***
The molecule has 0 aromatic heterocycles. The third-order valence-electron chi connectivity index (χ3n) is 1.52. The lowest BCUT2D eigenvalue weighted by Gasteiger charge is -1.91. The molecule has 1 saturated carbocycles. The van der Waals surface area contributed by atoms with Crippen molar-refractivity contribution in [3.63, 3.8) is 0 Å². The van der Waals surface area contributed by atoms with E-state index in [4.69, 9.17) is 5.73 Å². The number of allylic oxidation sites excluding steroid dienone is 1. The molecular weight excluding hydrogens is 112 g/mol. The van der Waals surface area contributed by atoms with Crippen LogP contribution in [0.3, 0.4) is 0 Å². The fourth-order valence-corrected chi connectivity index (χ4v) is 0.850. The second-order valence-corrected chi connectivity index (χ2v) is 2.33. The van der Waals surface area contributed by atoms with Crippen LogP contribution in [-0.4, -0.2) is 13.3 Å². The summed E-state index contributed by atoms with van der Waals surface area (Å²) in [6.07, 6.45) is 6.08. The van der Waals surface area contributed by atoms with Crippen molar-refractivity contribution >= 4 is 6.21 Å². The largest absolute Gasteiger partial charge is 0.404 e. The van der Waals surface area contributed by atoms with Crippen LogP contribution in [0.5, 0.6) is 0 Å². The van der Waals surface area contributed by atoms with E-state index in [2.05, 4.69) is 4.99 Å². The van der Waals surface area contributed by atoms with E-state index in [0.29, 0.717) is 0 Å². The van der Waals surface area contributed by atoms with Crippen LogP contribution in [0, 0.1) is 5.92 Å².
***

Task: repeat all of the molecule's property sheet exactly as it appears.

The molecule has 0 aromatic heterocycles. The third-order valence-electron chi connectivity index (χ3n) is 1.52. The lowest BCUT2D eigenvalue weighted by Gasteiger charge is -1.91. The molecule has 1 saturated carbocycles. The van der Waals surface area contributed by atoms with Crippen molar-refractivity contribution in [3.63, 3.8) is 0 Å². The van der Waals surface area contributed by atoms with E-state index in [4.69, 9.17) is 5.73 Å². The number of allylic oxidation sites excluding steroid dienone is 1. The molecular weight excluding hydrogens is 112 g/mol. The van der Waals surface area contributed by atoms with Crippen LogP contribution in [0.3, 0.4) is 0 Å². The fourth-order valence-corrected chi connectivity index (χ4v) is 0.850. The second-order valence-corrected chi connectivity index (χ2v) is 2.33. The van der Waals surface area contributed by atoms with Crippen LogP contribution in [-0.4, -0.2) is 13.3 Å². The summed E-state index contributed by atoms with van der Waals surface area (Å²) in [6.07, 6.45) is 6.08. The van der Waals surface area contributed by atoms with Crippen molar-refractivity contribution >= 4 is 6.21 Å². The largest absolute Gasteiger partial charge is 0.404 e. The van der Waals surface area contributed by atoms with Crippen LogP contribution in [0.5, 0.6) is 0 Å². The van der Waals surface area contributed by atoms with E-state index in [2.05, 4.69) is 4.99 Å². The van der Waals surface area contributed by atoms with E-state index in [0.29, 0.717) is 0 Å². The van der Waals surface area contributed by atoms with Crippen LogP contribution in [0, 0.1) is 5.92 Å².